(across types) format. This way I can just create a large matrix, and fill
by transfering other vectors and save it to disk using a single write
command.

Gary: I am using the Intel compiler on Win32. I would still be interested
to know the extensions you are refering to if available.



Thu, 23 Aug 2007 04:04:32 GMT  
 Copying byte sequence from integer/real to character array

Quote:
> Thanks for your replies. I have found out what I was really after (the
> correct specification to use for mold). In the case of a real*8
> mychar(1:8) = TRANSFER(myreal8,(/1_'00000000'/)
> and for other data types the number of zeros is equal to the number of
> bytes for that type.
> This seems to work well.

Man, if that works well I am sure Steve would appreciate a
bug report.  Your assignment statement creates an expression
with LEN = 8, KIND = 1, and SHAPE = (/1/) and assigns it to
a scalar.  If you want to go this route you can create named
constants to hold the size of everything:

integer, parameter :: dp = selected_real_kind(15,300)
integer, parameter :: ck = kind('x')
integer, parameter :: real8_size = size(transfer(1.0_dp,(/ck_'x'/)))
integer :: mychar_pos = 1

Then later you can create substrings at will:

mychar(mychar_pos:mychar_pos+real8_size-1) = &
   transfer(myreal8,repeat(ck_'x',real8_size))
mychar_pos = mychar_pos+real8_size

--
write(*,*) transfer((/17.392111325966148d0,6.5794487871554595D-85, &
6.0134700243160014d-154/),(/'x'/)); end



Thu, 23 Aug 2007 04:38:55 GMT  
 Copying byte sequence from integer/real to character array

Quote:
> Hi,

> I am writing code to write a binary file. This binary file contains data
> of different types non-sequentially so it is not very efficient to write
> each element in turn.

> I therefore want to create a large character array, and then copy the bit
> pattern from different integer and real kinds to this character array, and
> then simply write the entire character array to disk.

> I think this might be possible using the transfer function: something
> like,

> mychar(1:8) = TRANSFER(myreal8,mold)

> where myreal8 is REAL*8 and mychar is a character array. If this is
> possible, what should I specify for mold for this and other data types? If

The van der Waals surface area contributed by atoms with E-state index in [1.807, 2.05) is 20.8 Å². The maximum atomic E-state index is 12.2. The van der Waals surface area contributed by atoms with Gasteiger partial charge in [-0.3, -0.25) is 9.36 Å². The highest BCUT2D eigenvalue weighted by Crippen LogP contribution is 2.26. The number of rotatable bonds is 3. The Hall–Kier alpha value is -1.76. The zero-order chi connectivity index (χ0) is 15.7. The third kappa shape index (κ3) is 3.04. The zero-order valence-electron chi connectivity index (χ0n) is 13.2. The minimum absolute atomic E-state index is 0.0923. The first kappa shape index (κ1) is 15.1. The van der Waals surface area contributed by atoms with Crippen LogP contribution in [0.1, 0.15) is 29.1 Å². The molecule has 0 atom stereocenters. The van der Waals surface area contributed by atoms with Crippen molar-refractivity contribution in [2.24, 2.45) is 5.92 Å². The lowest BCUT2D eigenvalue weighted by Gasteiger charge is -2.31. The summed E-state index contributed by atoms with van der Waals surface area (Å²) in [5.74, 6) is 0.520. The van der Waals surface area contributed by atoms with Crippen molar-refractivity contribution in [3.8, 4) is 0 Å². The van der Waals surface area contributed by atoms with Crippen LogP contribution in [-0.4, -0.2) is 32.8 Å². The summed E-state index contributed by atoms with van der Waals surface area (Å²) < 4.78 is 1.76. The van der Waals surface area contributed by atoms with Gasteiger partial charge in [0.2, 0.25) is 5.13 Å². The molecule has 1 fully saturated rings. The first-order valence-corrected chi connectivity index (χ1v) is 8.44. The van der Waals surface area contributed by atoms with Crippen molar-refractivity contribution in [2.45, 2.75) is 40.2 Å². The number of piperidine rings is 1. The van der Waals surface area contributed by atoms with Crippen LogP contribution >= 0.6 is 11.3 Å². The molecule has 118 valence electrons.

> it is not possible, does anyone have any alternative suggestions for doing
> this?

> Thanks!

> Andrew

I guess I dont see the problem,  why dont you just do a binary write??
open (1,file='test.dat',form='binary')

write (1)  x, k, strings, etc
and  continue adding to file later
write (1) more, data, etc

later you can read the file substituting a binary read  (without format
specifiers) recovering the data,

For amu{*filter*}t, I wrote a routine that allows creating a big string of any
data desired that
can be added to as needed  (anything to avoid using TRANSFER  I say) and
then output it
formatted.

! ---------------------
program output_formatted_string   ! with various type variables
real(8) :: x(10) = 123456789_8
integer :: k(10) = 123456789
character(10) :: astring = '1234567890'
character(2000) :: big_string

!  JUST DO IT DIRECTLY !!
write (*,99) x, k, astring        ! outputs 130 chars + cr lf

! BUT if you insist on creating a big blob of char data in memory first

big_string = v2s(loc(x),sizeof(x)) //  v2s(loc(k),sizeof(k))

! and later add to it

big_string = trim(big_string) //  astring       ! etc.
write (*,99) trim(big_string)   ! outputs same 130 chars + cr lf   as above

99 format (999999a)
stop

contains
function v2s(vloc,vsize)    ! reals, integers, types, scalars, arrays, you
name it  -> string
integer   :: vloc,vsize
character(vsize) :: string  ; pointer (vloc,string)
character(vsize) :: v2s
v2s = string
end function
end program



Thu, 23 Aug 2007 17:35:17 GMT  
 Copying byte sequence from integer/real to character array


Quote:
>> mychar(1:8) = TRANSFER(myreal8,(/1_'00000000'/)

>> and for other data types the number of zeros is equal to the number of
>> bytes for that type.

>> This seems to work well.

>Man, if that works well I am sure Steve would appreciate a
>bug report.  Your assignment statement creates an expression
>with LEN = 8, KIND = 1, and SHAPE = (/1/) and assigns it to
>a scalar.

I got the bug report - what it actually does in this case is use a mold of
(/'00000000'/) - the 1_ is ignored.  A bizarre parsing bug which we will of
course fix.

There is also, as you infer, a shape mismatch here, which our compiler does
diagnose, at least in the cases I try.

Steve Lionel
Software Products Division
Intel Corporation
Nashua, NH

User communities for Intel Software Development Products
  http://softwareforums.intel.com/
Intel Fortran Support
  http://developer.intel.com/software/products/support/



Fri, 24 Aug 2007 23:27:24 GMT  
 Copying byte sequence from integer/real to character array
On Mon, 07 Mar 2005 10:27:24 -0500, Steve Lionel

Quote:

>There is also, as you infer, a shape mismatch here, which our compiler does
>diagnose, at least in the cases I try.